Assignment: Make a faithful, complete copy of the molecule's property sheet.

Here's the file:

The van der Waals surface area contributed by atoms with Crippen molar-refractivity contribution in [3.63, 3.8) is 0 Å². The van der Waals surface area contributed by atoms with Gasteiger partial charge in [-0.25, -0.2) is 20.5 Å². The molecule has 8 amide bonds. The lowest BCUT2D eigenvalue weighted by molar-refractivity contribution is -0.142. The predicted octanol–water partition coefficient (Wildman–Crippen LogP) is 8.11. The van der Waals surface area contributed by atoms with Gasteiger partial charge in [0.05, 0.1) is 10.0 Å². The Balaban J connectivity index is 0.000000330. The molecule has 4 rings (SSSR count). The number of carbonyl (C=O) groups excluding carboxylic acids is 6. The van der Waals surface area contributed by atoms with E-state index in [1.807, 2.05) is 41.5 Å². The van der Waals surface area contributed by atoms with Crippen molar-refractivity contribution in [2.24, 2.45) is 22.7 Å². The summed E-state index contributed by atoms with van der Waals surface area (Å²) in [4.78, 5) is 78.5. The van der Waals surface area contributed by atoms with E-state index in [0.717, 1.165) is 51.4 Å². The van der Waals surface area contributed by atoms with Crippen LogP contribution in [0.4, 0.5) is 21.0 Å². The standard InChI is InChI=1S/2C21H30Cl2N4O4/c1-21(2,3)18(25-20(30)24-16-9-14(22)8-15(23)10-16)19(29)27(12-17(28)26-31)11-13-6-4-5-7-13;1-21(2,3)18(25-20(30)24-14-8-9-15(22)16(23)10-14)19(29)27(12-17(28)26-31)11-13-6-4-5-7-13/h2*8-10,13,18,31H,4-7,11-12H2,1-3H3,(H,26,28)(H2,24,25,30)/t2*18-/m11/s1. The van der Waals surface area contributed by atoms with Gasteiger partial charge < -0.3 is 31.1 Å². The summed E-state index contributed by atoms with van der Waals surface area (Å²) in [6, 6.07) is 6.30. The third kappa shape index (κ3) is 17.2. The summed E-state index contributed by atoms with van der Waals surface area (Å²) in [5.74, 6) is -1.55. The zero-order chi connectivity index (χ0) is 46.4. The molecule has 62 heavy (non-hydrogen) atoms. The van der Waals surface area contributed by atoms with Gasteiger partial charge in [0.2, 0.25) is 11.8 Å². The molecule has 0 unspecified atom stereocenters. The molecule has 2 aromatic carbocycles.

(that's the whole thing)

The van der Waals surface area contributed by atoms with Crippen molar-refractivity contribution in [3.63, 3.8) is 0 Å². The van der Waals surface area contributed by atoms with Gasteiger partial charge in [-0.25, -0.2) is 20.5 Å². The molecule has 8 amide bonds. The lowest BCUT2D eigenvalue weighted by molar-refractivity contribution is -0.142. The predicted octanol–water partition coefficient (Wildman–Crippen LogP) is 8.11. The van der Waals surface area contributed by atoms with Gasteiger partial charge in [0.05, 0.1) is 10.0 Å². The Balaban J connectivity index is 0.000000330. The molecule has 4 rings (SSSR count). The number of carbonyl (C=O) groups excluding carboxylic acids is 6. The van der Waals surface area contributed by atoms with E-state index in [1.807, 2.05) is 41.5 Å². The van der Waals surface area contributed by atoms with Crippen molar-refractivity contribution in [2.24, 2.45) is 22.7 Å². The summed E-state index contributed by atoms with van der Waals surface area (Å²) in [4.78, 5) is 78.5. The van der Waals surface area contributed by atoms with E-state index in [0.717, 1.165) is 51.4 Å². The van der Waals surface area contributed by atoms with Crippen LogP contribution in [0.4, 0.5) is 21.0 Å². The standard InChI is InChI=1S/2C21H30Cl2N4O4/c1-21(2,3)18(25-20(30)24-16-9-14(22)8-15(23)10-16)19(29)27(12-17(28)26-31)11-13-6-4-5-7-13;1-21(2,3)18(25-20(30)24-14-8-9-15(22)16(23)10-14)19(29)27(12-17(28)26-31)11-13-6-4-5-7-13/h2*8-10,13,18,31H,4-7,11-12H2,1-3H3,(H,26,28)(H2,24,25,30)/t2*18-/m11/s1. The van der Waals surface area contributed by atoms with Gasteiger partial charge < -0.3 is 31.1 Å². The summed E-state index contributed by atoms with van der Waals surface area (Å²) in [6, 6.07) is 6.30. The third kappa shape index (κ3) is 17.2. The summed E-state index contributed by atoms with van der Waals surface area (Å²) in [5.74, 6) is -1.55. The zero-order chi connectivity index (χ0) is 46.4. The molecule has 62 heavy (non-hydrogen) atoms. The van der Waals surface area contributed by atoms with Gasteiger partial charge in [0.2, 0.25) is 11.8 Å². The molecule has 0 unspecified atom stereocenters. The molecule has 2 aromatic carbocycles.